The pure soap plotline sees Army Medical Colonel Tom Owen (Charlton Heston) returning to his small Pennsylvania mining town to face a moral dilemma. Should he become a rich city practitioner, pushing pills at wealthy hypochondriacs? Or should he put his talent to work studying miner's diseases with his old mentor, the poor but dedicated Dr. Scobee (Rhys Williams)? Lured by Helen Curtis (Lizabeth Scott), a champagne socialite eager for more money to spend, Tom becomes an associate of a doctor with the richest clientele in the city. But Tom's ethical nurse Joan Lasher (Dianne Foster) objects when Tom willingly performs "ghost surgeries" for his partner, who has been coddling his customers so long that he's neglected his professional skills.
Tom directs his old army buddy Jim Crowley (Arthur Franz), now a socially minded young doctor, to help Dr. Scobee up at the mines, and Joan quits in disgust to join him. Seduced by Helen and his growing bank account, Tom doesn't see reason until a mine disaster strikes compels him to rush back to his hometown to help in the rescue efforts.
Bad for Each Other could be a story from a Women's Magazine of the fifties, minus the sexuality. The real entertainment value here is seeing Charlton Heston's consistent overacting. A supposedly experienced and principled Army doctor, Dr. Tom is easily steered toward the easy money. He shuns the True Path offered by Nurse Joan as if he were Moses just prior to enlightenment. All of Heston's gestures are big and broad -- he almost knocks people down when he makes a dramatic exit from a cocktail party.
The film promotes the somewhat insulting notion that wealthy people don't need medical care, and that a doctor from a mining town is betraying himself if he doesn't bury himself in poverty treating the poor. Dr. Tom's rare surgical skills will be going to waste in Coal Town. Why doesn't he continue his lucrative practice while using his money and influence to fund a clinic in his hometown and supervise its research efforts?
Irving Rapper can't do anything with Bad for Each Other, which over-uses stock shots of a mining disaster. Naturally, Arthur Franz's second-string ethical doctor should have checked his billing before going down in that rickety mine shaft. His abrupt exit opens a romantic opportunity for the humbled Dr. Tom.
Classic noirs about immigration problems deal with gangsters sneaking into the country, or other notorious adventurers trying to return to the land of their birth. 1953's The Glass Wall is a rather forced attempt to express a Big Liberal Message, in this case to create sympathy for Displaced Persons who want U.S. citizenship. The well-intentioned issue picture marks an attempt to import Italian star Vittorio Gassman (Bitter Rice) for American audiences. The film's trailer urges us to welcome this new personality -- his wife Shelley Winters loves him!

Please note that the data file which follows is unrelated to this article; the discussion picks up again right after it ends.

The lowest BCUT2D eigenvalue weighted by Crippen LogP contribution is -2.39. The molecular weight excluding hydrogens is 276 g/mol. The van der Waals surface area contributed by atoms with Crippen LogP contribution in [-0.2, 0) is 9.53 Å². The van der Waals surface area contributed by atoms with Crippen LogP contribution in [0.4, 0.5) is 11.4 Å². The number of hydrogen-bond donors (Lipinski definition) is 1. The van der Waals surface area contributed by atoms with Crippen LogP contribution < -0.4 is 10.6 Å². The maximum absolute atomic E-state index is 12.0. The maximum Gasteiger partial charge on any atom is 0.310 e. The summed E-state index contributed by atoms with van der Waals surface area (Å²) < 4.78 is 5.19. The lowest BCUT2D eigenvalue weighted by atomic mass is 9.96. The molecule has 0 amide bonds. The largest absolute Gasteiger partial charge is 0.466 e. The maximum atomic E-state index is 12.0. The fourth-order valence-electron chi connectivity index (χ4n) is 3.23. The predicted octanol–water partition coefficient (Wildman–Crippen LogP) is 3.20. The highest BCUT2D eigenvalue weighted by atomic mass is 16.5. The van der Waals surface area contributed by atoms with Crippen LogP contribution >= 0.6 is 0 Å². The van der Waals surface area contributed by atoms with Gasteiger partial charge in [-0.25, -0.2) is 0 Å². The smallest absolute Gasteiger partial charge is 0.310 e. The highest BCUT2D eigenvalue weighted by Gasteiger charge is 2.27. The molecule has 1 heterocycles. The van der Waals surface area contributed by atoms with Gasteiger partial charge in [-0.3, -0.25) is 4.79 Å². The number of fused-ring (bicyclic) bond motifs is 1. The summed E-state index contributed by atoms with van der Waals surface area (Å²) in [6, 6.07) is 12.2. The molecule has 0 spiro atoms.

Hungarian refugee Peter Kaban (Gassman) smuggles himself to America, only to be stopped at the New York docks by the immigration authorities. Kaban tells skeptical investigator Bailey (Douglas Spencer) that he saved the life of a wounded American G.I. named Tom, and thereby qualifies for immigrant status under an article of the law. As he has no proof, Peter is told he'll be returned to Europe, where he claims he'll be murdered by the new Hungarian regime.
Peter jumps ship, breaking a rib in the process, and searches Manhattan for "Tom", who identified himself as a clarinetist in a New York nightclub. Hunted by the authorities, Peter stumbles through Time Square until he's befriended by Maggie Summers (Gloria Grahame), an unemployed factory worker on the edge of desperation. Peter's picture has made the evening papers; little does he know that Tom (Jerry Paris) is in town and has seen it. But Tom puts off informing the authorities because he's fixated on an audition for a top swing band.
A desperate man on the run is a recurring noir theme, and Peter Kaban is definitely under a great deal of strain. But The Glass Wall is too interested in making grand humanistic gestures to realize that it undercuts its own premise. Millions of foreigners seek the opportunity of a better life in the U.S.A. but simple reason indicates that few can be allowed in. Peter Kaban is held up as a deserving individual who qualifies under a law extending possible immigration to "those who fought with our troops" in key areas of the war. I doubt that such a law applied to thousands of partisans and others who gave aid to our troops, and in fact it sounds like a loophole designed to sweep "special cases" through Ellis Island red tape, most likely individuals nominated by the Pentagon. To be thoroughly cynical, what's to prevent a foreigner and a G.I. from inventing an incident that would qualify?